Google Docs gives you the ability to collaborate and share documents as a team. For example, if I’m working on a file, I can give permission to another employee to view and edit. The changes are instantaneous, and there’s no need to send the document back and forth via e-mail.
Google Keep is an organization tool that can be visually compared to a computer screen full of sticky notes. It’s a great collaborative tool. For example, if I’m working on a project with a facility manager, I’ll share a note with him to keep track of what’s complete and what still needs to be done. It’s a simple, easy way to keep people, projects and tasks organized in a single place. It can be downloaded as a phone app.
The next great tool is Google Voice. Let’s say you need to contact a delinquent customer and the usual methods aren’t working. You’d like to send him a text, but not from your personal phone number. Google Voice gives you a free number from which to make calls or send texts. You can download the app to your phone or use it under apps in Google Chrome. (If you choose the latter, you’ll find a small phone icon in your bookmarks bar.) Just type in the customer’s number and the message, and then press send.
Many self-storage facilities provide free use of the company’s moving truck to tenants who are moving into a unit. Potential customers will often call the office to:
- Check truck availability
- Ask questions about using the truck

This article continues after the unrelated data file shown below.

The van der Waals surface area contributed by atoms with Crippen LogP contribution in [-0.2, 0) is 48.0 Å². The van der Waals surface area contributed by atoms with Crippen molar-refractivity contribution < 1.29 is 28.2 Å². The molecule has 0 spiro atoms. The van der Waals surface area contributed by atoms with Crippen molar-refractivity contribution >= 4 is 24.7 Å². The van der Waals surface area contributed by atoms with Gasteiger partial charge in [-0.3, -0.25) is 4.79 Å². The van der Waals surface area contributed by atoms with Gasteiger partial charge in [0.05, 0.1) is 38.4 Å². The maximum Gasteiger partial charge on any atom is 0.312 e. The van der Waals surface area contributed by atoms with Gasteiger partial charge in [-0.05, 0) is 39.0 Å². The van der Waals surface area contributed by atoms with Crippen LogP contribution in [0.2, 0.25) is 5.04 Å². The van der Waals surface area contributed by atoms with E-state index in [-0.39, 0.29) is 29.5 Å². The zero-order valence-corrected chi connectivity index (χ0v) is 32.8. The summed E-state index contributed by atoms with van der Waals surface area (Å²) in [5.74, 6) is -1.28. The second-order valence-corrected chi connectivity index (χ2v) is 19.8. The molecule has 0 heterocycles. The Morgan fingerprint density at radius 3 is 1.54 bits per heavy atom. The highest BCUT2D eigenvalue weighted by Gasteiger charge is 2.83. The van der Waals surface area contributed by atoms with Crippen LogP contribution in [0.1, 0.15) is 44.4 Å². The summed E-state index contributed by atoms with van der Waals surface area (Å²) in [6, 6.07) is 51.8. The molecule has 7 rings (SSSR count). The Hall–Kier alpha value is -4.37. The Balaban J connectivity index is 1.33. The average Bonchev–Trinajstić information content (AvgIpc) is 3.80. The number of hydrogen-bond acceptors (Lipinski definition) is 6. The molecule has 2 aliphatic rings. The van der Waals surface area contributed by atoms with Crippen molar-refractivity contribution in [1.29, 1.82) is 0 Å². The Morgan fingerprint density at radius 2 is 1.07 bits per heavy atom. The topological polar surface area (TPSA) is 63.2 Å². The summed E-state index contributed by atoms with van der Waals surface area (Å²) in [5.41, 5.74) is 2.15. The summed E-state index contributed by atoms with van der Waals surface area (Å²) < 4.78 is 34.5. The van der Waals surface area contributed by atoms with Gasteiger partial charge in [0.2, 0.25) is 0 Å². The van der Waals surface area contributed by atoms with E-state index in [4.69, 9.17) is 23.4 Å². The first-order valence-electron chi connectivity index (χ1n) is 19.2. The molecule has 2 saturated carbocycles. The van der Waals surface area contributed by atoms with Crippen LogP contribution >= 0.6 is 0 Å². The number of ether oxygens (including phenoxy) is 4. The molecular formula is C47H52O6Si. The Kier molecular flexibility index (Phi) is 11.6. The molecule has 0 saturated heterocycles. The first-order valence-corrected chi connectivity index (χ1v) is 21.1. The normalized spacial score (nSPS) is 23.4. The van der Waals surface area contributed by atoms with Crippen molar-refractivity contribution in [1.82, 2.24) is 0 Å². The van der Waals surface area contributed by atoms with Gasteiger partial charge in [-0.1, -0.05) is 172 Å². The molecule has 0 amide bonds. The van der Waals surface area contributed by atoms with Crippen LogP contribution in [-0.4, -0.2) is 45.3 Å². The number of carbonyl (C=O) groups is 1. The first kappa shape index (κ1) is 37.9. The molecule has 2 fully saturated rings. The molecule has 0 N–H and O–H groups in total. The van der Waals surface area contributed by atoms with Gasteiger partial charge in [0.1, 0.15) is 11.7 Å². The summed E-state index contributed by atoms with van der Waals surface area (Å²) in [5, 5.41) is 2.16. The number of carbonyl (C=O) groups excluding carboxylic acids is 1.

- Cancel or change a reservation
If you look at all those calls over the course of a year, how much time was spent on them? How much of a disruption are they to your average work day? One way to alleviate this time-sucking task is to offer online reservations. Of course, customers can still call or stop by in person to make reserve the truck if that’s what they prefer; but now they have options, even after office hours.
To accept online reservations, you’ll need to add a calendar to your website, or link to an outside scheduling website. Most calendar systems can be customized to your needs. You can designate hours, collect required forms, even take a credit card deposit. To reduce no-shows, many systems will even send a text reminder to the customer 24 hours in advance, giving him the option to cancel or reschedule. You can promote your truck-reservation option anywhere you communicate with tenants and prospects.
By adding this type of functionality to your operation, you’re not only saving time and energy, you’re creating a better experience for customers. You’re providing another way for them to interact with you. Though the system is relatively inexpensive to implement, it has the potential to provide a large return.
As you can see, there are more ways to dig holes than by using dull, rusty shovels. Look at the processes you’re using and think of better ways to do things. I dare you to try something new!
Rick Beal is the district manager and part owner of Cubes Self Storage in Salt Lake City. His goal is to help a historically slow-changing industry embrace new, innovative ideas. His professional motto is “Storage is a business of inches not miles.” He can be reached at firstname.lastname@example.org. Connect with him on LinkedIn at www.linkedin.com/in/storagerick.